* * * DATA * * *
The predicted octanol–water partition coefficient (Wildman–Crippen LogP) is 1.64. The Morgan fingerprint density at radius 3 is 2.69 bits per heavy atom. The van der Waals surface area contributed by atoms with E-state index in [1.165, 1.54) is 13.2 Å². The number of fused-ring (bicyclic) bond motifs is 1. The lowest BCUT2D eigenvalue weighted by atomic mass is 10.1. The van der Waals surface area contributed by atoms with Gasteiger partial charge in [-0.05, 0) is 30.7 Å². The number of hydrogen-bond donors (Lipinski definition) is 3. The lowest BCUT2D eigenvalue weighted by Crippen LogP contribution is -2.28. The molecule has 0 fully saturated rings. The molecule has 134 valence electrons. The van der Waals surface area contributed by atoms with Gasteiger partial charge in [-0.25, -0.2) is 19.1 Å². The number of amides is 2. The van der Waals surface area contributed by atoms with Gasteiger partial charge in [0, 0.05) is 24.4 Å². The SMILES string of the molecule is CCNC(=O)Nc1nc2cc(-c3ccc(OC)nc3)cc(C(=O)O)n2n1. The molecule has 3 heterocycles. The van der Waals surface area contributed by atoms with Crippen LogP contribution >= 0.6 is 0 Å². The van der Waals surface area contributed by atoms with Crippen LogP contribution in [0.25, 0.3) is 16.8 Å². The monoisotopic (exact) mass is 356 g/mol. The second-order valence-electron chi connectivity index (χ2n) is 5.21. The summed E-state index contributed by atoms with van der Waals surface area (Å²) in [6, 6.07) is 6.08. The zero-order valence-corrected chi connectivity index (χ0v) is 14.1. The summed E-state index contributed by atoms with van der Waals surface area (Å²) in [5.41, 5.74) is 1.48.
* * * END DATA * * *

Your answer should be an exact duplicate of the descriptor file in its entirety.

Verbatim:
The predicted octanol–water partition coefficient (Wildman–Crippen LogP) is 1.64. The Morgan fingerprint density at radius 3 is 2.69 bits per heavy atom. The van der Waals surface area contributed by atoms with E-state index in [1.165, 1.54) is 13.2 Å². The number of fused-ring (bicyclic) bond motifs is 1. The lowest BCUT2D eigenvalue weighted by atomic mass is 10.1. The van der Waals surface area contributed by atoms with Gasteiger partial charge in [-0.05, 0) is 30.7 Å². The number of hydrogen-bond donors (Lipinski definition) is 3. The lowest BCUT2D eigenvalue weighted by Crippen LogP contribution is -2.28. The molecule has 0 fully saturated rings. The molecule has 134 valence electrons. The van der Waals surface area contributed by atoms with Gasteiger partial charge in [-0.25, -0.2) is 19.1 Å². The number of amides is 2. The van der Waals surface area contributed by atoms with Gasteiger partial charge in [0, 0.05) is 24.4 Å². The SMILES string of the molecule is CCNC(=O)Nc1nc2cc(-c3ccc(OC)nc3)cc(C(=O)O)n2n1. The molecule has 3 heterocycles. The van der Waals surface area contributed by atoms with Crippen LogP contribution >= 0.6 is 0 Å². The van der Waals surface area contributed by atoms with Crippen LogP contribution in [0.25, 0.3) is 16.8 Å². The monoisotopic (exact) mass is 356 g/mol. The second-order valence-electron chi connectivity index (χ2n) is 5.21. The summed E-state index contributed by atoms with van der Waals surface area (Å²) in [6, 6.07) is 6.08. The zero-order valence-corrected chi connectivity index (χ0v) is 14.1. The summed E-state index contributed by atoms with van der Waals surface area (Å²) in [5.41, 5.74) is 1.48.